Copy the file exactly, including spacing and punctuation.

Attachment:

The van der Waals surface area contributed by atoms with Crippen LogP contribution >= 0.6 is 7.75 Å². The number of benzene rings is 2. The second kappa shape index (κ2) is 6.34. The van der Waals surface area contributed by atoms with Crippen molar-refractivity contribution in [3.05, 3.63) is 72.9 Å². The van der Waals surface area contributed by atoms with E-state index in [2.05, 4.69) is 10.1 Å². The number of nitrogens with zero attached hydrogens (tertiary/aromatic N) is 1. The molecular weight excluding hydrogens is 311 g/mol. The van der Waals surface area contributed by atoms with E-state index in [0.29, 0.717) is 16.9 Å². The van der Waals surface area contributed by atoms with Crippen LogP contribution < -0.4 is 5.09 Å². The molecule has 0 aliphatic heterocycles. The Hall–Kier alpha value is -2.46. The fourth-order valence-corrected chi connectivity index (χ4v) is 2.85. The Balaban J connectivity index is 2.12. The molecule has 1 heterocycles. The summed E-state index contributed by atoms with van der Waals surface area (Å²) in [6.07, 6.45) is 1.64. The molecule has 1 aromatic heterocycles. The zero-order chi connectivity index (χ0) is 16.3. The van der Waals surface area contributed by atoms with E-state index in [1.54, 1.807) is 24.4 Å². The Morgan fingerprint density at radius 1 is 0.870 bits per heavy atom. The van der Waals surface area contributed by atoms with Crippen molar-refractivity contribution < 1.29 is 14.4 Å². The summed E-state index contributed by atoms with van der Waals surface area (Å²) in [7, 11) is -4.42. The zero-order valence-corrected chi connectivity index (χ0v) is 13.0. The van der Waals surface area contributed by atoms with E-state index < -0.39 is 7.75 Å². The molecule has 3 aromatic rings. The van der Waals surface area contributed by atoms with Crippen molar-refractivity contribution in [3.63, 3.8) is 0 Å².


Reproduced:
The van der Waals surface area contributed by atoms with Crippen LogP contribution >= 0.6 is 7.75 Å². The number of benzene rings is 2. The second kappa shape index (κ2) is 6.34. The van der Waals surface area contributed by atoms with Crippen molar-refractivity contribution in [3.05, 3.63) is 72.9 Å². The van der Waals surface area contributed by atoms with E-state index in [2.05, 4.69) is 10.1 Å². The number of nitrogens with zero attached hydrogens (tertiary/aromatic N) is 1. The molecular weight excluding hydrogens is 311 g/mol. The van der Waals surface area contributed by atoms with E-state index in [0.29, 0.717) is 16.9 Å². The van der Waals surface area contributed by atoms with Crippen LogP contribution < -0.4 is 5.09 Å². The molecule has 0 aliphatic heterocycles. The Hall–Kier alpha value is -2.46. The fourth-order valence-corrected chi connectivity index (χ4v) is 2.85. The Balaban J connectivity index is 2.12. The molecule has 1 heterocycles. The summed E-state index contributed by atoms with van der Waals surface area (Å²) in [6.07, 6.45) is 1.64. The molecule has 1 aromatic heterocycles. The zero-order chi connectivity index (χ0) is 16.3. The van der Waals surface area contributed by atoms with E-state index in [1.54, 1.807) is 24.4 Å². The Morgan fingerprint density at radius 1 is 0.870 bits per heavy atom. The van der Waals surface area contributed by atoms with Crippen molar-refractivity contribution < 1.29 is 14.4 Å². The summed E-state index contributed by atoms with van der Waals surface area (Å²) in [7, 11) is -4.42. The zero-order valence-corrected chi connectivity index (χ0v) is 13.0. The van der Waals surface area contributed by atoms with E-state index < -0.39 is 7.75 Å². The molecule has 3 aromatic rings. The van der Waals surface area contributed by atoms with Crippen molar-refractivity contribution in [3.63, 3.8) is 0 Å².